Visitation-IconIt may be that I’m nearing 50 and this will be my first married Christmas, but I find myself thinking about Elizabeth.

Elizabeth and her priest husband, Zechariah, were righteous before God, but barren and older. Luke 1 tells us that Zechariah is chosen by lot to enter the sanctuary, and Gabriel the angel shows up. The angel says, “Do not be afraid. Your wife will bear a special child.” Zechariah doubts, and asks the angel, “How will I know this is so?” So Gabriel mutes Zechariah, Elizabeth gets pregnant, and soon after that, Mary comes to visit.

It’s an old familiar story—it’s the story of Sarah, Rebekah, Rachel, Samson’s mother (unnamed), and the Shunnanite women of Elisha’s time. These were women  unable to conceive, but with God’s intervention, they do. Elizabeth joins ranks in a special group of Jewish women.

But the becoming pregnant part of her story is not the part that fascinates me. Instead, it’s the story of the friendship of Elizabeth and Mary. This Sunday’s text is Luke 1:26-49. The Working Preacher Commentary is here.

There are three questions I want to pursue:

  1. Why did Mary run to Elizabeth?
  2. Why did Elizabeth welcome Mary?
  3. How did their bond help Mary?

I think Mary came to Elizabeth hoping to find a port in a storm. Mary’s pregnancy would be visible just around 3 months, and she’s unmarried (although betrothed, which may have been a good sign for the marriage if only she and Joseph had consummated the betrothal), estranged from both Joseph and her family, and poor.

I wonder if she wasn’t going to Elizabeth to hide.

But why would Elizabeth welcome Mary? The text tells us that Elizabeth was “righteous before God, living blamelessly according to all the commandments and regulations of the Lord” (Luke 1:6). She had full right to shun Mary, the unmarried pregnant girl. But she doesn’t. She’s good.  And perhaps wise. Wise to the idea that what ordinarily seemed like such a big deal, really isn’t that big a deal at all. Wise to the idea that controversy passes, people get over things, and life goes on. And then finally, I wonder if Elizabeth is just plain generous. She gives out of her heart, expecting nothing in return, and is able to be present to Mary out of that generosity.

There’s a certain amount of rebellion in that kind of woman. It’s a rebellion that goes against the grain, doesn’t worry too much about selfish outcomes, and just basically doesn’t give a damn about social conventions. It’s a rebellion that is kind and just.

This is the kind of rebellion we need right now, the rebellion of older women. It’s not a rebellion of pantsuit ladies so much as a rebellion of comfortable shoe women. It’s a rebellion that says, “I’m going to do the right thing, no matter the consequences to my safety, my income, my position.” It’s a rebellion that greets its neighbor with a hug, not a gun. It’s a rebellion that fills up the downtrodden with a nice bowl of soup or a casserole, and helps younger people birth new hope into the world. It’s a rebellion that doesn’t need credit, and is able to hold on to just a little bit of hope that things will get better.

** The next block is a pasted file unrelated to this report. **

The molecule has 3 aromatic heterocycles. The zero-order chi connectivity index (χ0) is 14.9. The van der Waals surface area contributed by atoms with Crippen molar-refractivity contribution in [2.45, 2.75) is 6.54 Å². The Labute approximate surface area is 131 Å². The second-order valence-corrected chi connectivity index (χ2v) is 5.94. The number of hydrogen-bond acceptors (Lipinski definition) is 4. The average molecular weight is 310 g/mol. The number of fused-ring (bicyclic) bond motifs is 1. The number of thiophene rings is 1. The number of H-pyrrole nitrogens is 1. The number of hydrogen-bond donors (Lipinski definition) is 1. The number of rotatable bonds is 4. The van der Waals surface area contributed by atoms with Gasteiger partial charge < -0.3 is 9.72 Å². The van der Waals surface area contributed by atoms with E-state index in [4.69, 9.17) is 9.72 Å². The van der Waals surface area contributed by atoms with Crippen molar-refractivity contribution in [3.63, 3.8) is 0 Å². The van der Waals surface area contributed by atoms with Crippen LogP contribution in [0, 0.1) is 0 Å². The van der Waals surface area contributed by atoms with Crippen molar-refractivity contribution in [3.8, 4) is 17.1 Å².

What did it do for Mary? It was at once the gift of excitement (among family members who were not at all excited by her pregnancy), the gift of sustenance, and the gift of calm. Remember that Mary had gone “in haste” to Elizabeth. But she slows down and stays for three months. It was also the gift of hope. After Elizabeth’s greeting, Mary finds her voice to praise God in the midst of her hardship.

In these troubling times, I’m going to try to be like Elizabeth. Wise, warm, and welcoming. Hopeful, helpful, and humble. And supporting the birth of a new thing in our world, God breaking in to create a kin-dom of justice, of peace, and of love.

What about you? Where will your work and sermon lead you this week? Here are some ideas:

  • Think about Elizabeth as sanctuary. Where is your sanctuary now? How can she embody sanctuary to you and your congregation?
  • In this Advent is the season of expectation, how do we seek the light that is going to break into the world on Christmas morning, in the shape of a little tiny, brown baby, born into poverty, to a people without political power, to a mother who is unmarried, a father who is absent throughout his life, during a time when the king is a despot with a deep, abiding paranoia?
  • Mary is giving birth to salvation for the poor while our nations seem to be giving birth to anger, hatred, distrust, and injustice. Mary needed a midwife. How can we be the midwife for change in our world?
  • If Jesus really is the reason for the season, how can we, in this final week before Christmas, invite him into our celebrations?

I want to close with one other question to our RevGals. Where will you find your respite this week? Who is your Elizabeth, a woman to walk with you as you become the midwife of Jesus’ birth into the world? And how will you receive the hospitality of your Elizabeth in the coming weeks?

Rev. Lia Scholl is not-that-kind-of-Baptist preacher and pastor in Winston-Salem, North Carolina (U.S.) and is the author of I Heart Sex Workers (Chalice Press, 2013).

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6 thoughts on “Narrative Lectionary: Elizabeth’s Rebellion

  1. this is beautiful and thought provoking. I’m not a RevGal, but I am the mother of one, so I read these posts often. Elizabeth has always been one of my favorite biblical characters and you’ve fleshed out the woman I have admired.

    Liked by 2 people

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